Possibilities and Limitations of Quantum Computing
This year's Cor Baayen Award was given to CWI researcher Ronald de Wolf. He received the award for his work on the potential computer of the future: the quantum computer. De Wolf proved several limitations of this revolutionary computation model. He discovered new quantum algorithms that are more efficient than classical algorithms. Furthermore, he successfully applied quantum proof techniques on classical algorithms.
The mantra of quantum computing is the statement 'information is physical'. Information processing and computation are physical processes, and hence subject to the laws of physics. To the best of our knowledge, these laws are quantum mechanical - and quite weird. In contrast, most current computer science is based on models of classical physics. For example, a Turing machine's read-write head is always in a specific position and its memory cells contain definite information (0 or 1). In the 1980s, Richard Feynman and David Deutsch incorporated the laws of quantum mechanics into the model. This gave quite a different picture. In quantum computing the memory cells can be in a 'superposition' of 0 and 1 at the same time, and different computational paths can 'interfere' with each other destructively or constructively, much like waves.
|Quantum computers strengthen the computational paths leading to correct solutions. This can be compared to constructive interference of waves.
Photo courtesy of John K.N. Murphy, www.hotquanta.com
Roughly speaking, a quantum algorithm works by going through many computational paths simultaneously, in superposition, and using interference to strengthen the paths leading to a correct output. Halfway through the 1990s researchers like Shor and Grover discovered quantum algorithms for factoring integers and searching databases that are more efficient than their classical equivalents. These discoveries made quantum computing one of the hottest fields around. Whether quantum computers can actually be built is the focus of much research in experimental physics. However, many people feel this effort will bear fruit regardless of the outcome. Even if the construction of a quantum computer is impossible, the research has led to valuable new insights in quantum physics.
The CWI group centred around Paul Vitányi and Harry Buhrman was one of the first in Europe to take up quantum computing as a serious research topic. In 1997 de Wolf became a PhD student there and at the University of Amsterdam. Around that time nobody knew whether quantum computers were superior to their classical equivalents. Together with co-authors, particularly Harry Buhrman, de Wolf proved various strong limitations on quantum computers. For most problems they are not significantly faster than classical computers. These limitations were proved by reducing complexity theoretic questions to algebraic questions about degrees of multivariate polynomials. Sufficient prove of strong -often optimal- lower bounds on the time a quantum algorithm needs to compute a Boolean function, can be given by proving a lower bound on the degree of an n-variate polynomial approximating that function.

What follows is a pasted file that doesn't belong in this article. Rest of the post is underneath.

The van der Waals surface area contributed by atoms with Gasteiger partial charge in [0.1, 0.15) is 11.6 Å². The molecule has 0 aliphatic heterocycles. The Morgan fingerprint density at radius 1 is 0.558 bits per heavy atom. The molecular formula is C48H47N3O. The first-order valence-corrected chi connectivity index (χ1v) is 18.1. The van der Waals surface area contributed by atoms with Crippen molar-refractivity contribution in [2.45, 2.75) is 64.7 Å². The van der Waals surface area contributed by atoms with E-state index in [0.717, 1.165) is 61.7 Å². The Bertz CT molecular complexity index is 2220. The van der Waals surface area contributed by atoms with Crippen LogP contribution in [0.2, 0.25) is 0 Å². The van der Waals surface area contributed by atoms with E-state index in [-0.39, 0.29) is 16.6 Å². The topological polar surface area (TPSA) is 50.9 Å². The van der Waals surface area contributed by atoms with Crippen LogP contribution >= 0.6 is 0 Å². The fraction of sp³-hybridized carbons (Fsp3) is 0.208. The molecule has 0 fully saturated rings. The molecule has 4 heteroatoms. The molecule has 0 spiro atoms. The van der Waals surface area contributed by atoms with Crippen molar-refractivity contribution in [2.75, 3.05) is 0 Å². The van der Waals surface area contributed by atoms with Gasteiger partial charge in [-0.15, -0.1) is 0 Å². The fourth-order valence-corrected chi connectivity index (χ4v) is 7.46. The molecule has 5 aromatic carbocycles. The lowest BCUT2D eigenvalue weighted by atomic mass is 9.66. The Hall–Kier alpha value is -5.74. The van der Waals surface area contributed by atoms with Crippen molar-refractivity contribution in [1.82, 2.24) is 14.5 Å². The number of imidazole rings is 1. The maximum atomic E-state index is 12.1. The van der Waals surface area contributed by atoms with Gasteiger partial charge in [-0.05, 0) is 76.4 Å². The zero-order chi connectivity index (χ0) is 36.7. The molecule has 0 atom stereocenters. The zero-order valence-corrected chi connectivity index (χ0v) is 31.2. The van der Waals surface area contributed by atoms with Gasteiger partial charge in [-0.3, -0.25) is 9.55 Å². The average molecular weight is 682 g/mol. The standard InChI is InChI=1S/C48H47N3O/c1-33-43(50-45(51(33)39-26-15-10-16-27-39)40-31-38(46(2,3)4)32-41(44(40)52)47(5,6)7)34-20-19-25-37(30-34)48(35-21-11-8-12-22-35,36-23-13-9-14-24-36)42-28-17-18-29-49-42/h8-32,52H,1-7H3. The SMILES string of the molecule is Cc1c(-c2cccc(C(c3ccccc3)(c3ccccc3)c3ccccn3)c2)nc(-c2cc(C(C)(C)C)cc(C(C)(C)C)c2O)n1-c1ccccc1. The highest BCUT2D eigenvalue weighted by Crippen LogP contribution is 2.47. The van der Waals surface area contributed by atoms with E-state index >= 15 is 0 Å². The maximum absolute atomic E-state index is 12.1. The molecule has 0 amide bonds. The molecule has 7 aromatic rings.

Moreover, de Wolf also contributed to the discovery of some quantum algorithms and protocols that outperform their classical counterparts. One example of this is a 'quantum fingerprinting' scheme. It allows two separated parties to compare large chunks of data more efficiently than classical computers. By assigning small quantum states to long classical strings, the amount of data that has to be exchanged for this operation can be exponentially reduced. In the future this technique could for example be used to create digital autographs.
After receiving his PhD in September 2001, de Wolf moved to the USA to become a postdoc at UC Berkeley. There he showed, together with Berkeley grad student Iordanis Kerenidis, that quantum computing techniques could be used as a tool to prove new results in classical computer science. Specifically, they analyzed 2-query locally decodable error-correcting codes. This scheme allows each encoded bit to be individually decoded by looking at only two bits of the codeword, instead of first decoding the entire codeword. Such locally decodable codes have been the focus of much research recently, but the previous best general lower bounds on their length were only polynomial. Using techniques from quantum computing, Kerenidis and de Wolf established for the first time an exponential lower bound. No proof of this result is known that uses just classical proof techniques.
This classical-theorem-with-a-quantum-proof significantly adds to the relevance of quantum computing within computer science in general, since its impact does not depend on the actual building of a quantum computer. As a bonus, the quantum techniques yield quantum protocols for the cryptographic task of 'private information retrieval' that are more efficient than the best known classical protocols. Currently, de Wolf works at CWI as a postdoc. His main research focus is still quantum computing.
Ronald de Wolf